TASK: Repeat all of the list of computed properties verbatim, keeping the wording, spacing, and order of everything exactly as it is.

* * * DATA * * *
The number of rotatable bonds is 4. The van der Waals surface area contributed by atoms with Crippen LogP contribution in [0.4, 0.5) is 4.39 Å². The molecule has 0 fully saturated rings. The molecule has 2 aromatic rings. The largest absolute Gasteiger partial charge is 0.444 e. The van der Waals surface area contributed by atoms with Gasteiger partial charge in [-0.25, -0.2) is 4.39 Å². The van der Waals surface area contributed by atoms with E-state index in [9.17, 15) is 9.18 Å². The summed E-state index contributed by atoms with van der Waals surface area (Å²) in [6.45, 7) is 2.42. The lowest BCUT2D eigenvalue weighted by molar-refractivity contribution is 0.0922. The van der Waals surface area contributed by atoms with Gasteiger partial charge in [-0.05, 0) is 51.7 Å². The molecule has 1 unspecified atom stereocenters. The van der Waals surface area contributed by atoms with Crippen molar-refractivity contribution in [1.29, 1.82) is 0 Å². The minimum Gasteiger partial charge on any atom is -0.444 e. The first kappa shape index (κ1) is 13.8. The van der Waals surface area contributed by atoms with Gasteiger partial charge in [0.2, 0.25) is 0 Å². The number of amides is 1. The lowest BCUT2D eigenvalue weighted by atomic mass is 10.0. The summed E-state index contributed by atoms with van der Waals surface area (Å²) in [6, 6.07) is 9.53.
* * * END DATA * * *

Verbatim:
The number of rotatable bonds is 4. The van der Waals surface area contributed by atoms with Crippen LogP contribution in [0.4, 0.5) is 4.39 Å². The molecule has 0 fully saturated rings. The molecule has 2 aromatic rings. The largest absolute Gasteiger partial charge is 0.444 e. The van der Waals surface area contributed by atoms with Gasteiger partial charge in [-0.25, -0.2) is 4.39 Å². The van der Waals surface area contributed by atoms with E-state index in [9.17, 15) is 9.18 Å². The summed E-state index contributed by atoms with van der Waals surface area (Å²) in [6.45, 7) is 2.42. The lowest BCUT2D eigenvalue weighted by molar-refractivity contribution is 0.0922. The van der Waals surface area contributed by atoms with Gasteiger partial charge in [-0.05, 0) is 51.7 Å². The molecule has 1 unspecified atom stereocenters. The van der Waals surface area contributed by atoms with Crippen molar-refractivity contribution in [1.29, 1.82) is 0 Å². The minimum Gasteiger partial charge on any atom is -0.444 e. The first kappa shape index (κ1) is 13.8. The van der Waals surface area contributed by atoms with Gasteiger partial charge in [0.2, 0.25) is 0 Å². The number of amides is 1. The lowest BCUT2D eigenvalue weighted by atomic mass is 10.0. The summed E-state index contributed by atoms with van der Waals surface area (Å²) in [6, 6.07) is 9.53.